When I sit and daydream about our future homestead, I often imagine a rustic cabin like the one pictured above. Whether or not our home will look like that one day, remains to be seen. We are still working out the details on what our dream home will look like.
The weather here has been mostly the typical rain, grey, and clouds the Pacific Northwest is known for. As you will recall from one of our earlier posts found here, we have been working on some homestead skills. Well, because of the weather we are having most of the things we have been experimenting with have occurred indoors.
An Old Skill, With A Twist
I am no stranger to making bone broth, but I have never made it from turkey before, much less one that wasn’t store bought. To make room in the freezer in preparation for Aaron’s turkey hunt we decided to pull out the carcass and legs from last year. Rather than let it go to the chickens, we decided to make it into broth. We had to pull out the water bath canner to fit everything because of how large it was.
We threw the carcass in there with carrots, celery, garlic, bay leaves, and a whole lot of water. We simmered it for about a day and a half. It smelled absolutely amazing in the house the entire time it was on the stove. It made the most beautiful broth I have seen in a long while!
Obviously I am not a professional food photographer, and this was just a quick snap I put on social media. However, look at that color! We made a ton more broth than this, but a couple of Aaron’s coworkers had requested some broth (we’ve since had more requests) and I put a bit into some pint jars.
After reading a few recipes about proper bone broth in preparation for this post, I will probably make a few changes to the next round of broth. In order to get the most benefit from our bones, will definitely be adding a little bit of vinegar to the mix. This helps to pull more nutrients out of the bones and soften them more so that we can feed them to our dogs or chickens with less hazardous outcome.
I am also leaning towards keeping it on the stove a bit longer. Or maybe pulling out our Nuwave freestanding electric burner to ensure that we have stove space. We don’t eat out very often so having 1 large burner occupied constantly makes things a bit of a pain.
Depending on the time of year, having an outdoor kitchen like seen here on Homestead Honey would be a great idea. Once we get onto our own homestead, an outdoor kitchen is definitely part of the plan. Would be a great addition, especially during canning or butchering season.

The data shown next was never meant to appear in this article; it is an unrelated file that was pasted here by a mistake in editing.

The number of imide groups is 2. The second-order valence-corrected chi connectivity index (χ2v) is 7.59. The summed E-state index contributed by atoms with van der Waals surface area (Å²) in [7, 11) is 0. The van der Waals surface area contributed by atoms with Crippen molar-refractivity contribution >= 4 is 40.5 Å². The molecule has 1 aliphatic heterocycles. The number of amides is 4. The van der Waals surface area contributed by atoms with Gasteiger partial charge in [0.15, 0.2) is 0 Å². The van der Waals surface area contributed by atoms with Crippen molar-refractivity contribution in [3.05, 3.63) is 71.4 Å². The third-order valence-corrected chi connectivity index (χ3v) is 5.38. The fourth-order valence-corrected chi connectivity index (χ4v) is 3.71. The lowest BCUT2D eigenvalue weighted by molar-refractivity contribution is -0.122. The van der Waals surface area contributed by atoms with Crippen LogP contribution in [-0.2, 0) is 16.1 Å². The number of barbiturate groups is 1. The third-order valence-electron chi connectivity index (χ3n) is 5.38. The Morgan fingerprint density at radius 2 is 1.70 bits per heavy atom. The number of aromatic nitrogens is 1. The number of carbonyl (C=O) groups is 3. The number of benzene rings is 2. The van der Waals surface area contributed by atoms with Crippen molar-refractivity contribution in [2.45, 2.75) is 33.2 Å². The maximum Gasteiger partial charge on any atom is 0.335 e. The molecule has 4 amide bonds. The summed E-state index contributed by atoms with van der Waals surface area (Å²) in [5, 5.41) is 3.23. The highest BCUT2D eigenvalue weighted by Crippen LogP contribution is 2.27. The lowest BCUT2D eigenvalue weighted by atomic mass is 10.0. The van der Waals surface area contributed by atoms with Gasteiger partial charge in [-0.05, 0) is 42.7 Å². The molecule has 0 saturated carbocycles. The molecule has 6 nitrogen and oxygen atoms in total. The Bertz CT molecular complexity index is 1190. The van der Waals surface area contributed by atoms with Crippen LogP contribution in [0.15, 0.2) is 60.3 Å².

A New Skill Towards The Dream
We recently learned that our Ameraucana chick is a bit of a special needs case. You can see what I am about to explain a bit better in the picture below:
If you take a look at her beak, you can see it is pretty overgrown and you can’t even see the bottom portion of it at all. She also either has a bit of an issue with her craw and food being stuck for a bit, or a tumor. We are watching her very closely. She seems to be able to eat and drink, albeit a bit differently than our two other chicks. When Aaron gets back from turkey hunting, we will either clip it with some nail clippers or dog nail clippers.
If I am being honest here, I am nervous about doing this. I am not sure what this chick’s survival rate is likely to be and I am afraid of causing it any pain. Not to mention, I really don’t want to mess it up and cause further issues. It is really hard because this is a breed I wanted to add some color to our flock. Also, I still haven’t named this batch of chicks. I am terrible lol.
Well, that pretty much wraps it up for the new skills department for the time being. My tomato and pepper seedlings are still going strong. At this point, I am just waiting for the sun to be around long enough for me to get the rest of the garden planted. I’m over the rain right now. We are all itching for more time outside!
Working towards this dream is so rewarding. I love learning new things and if it brings us even just one tiny step closer to this dream, it is worth it.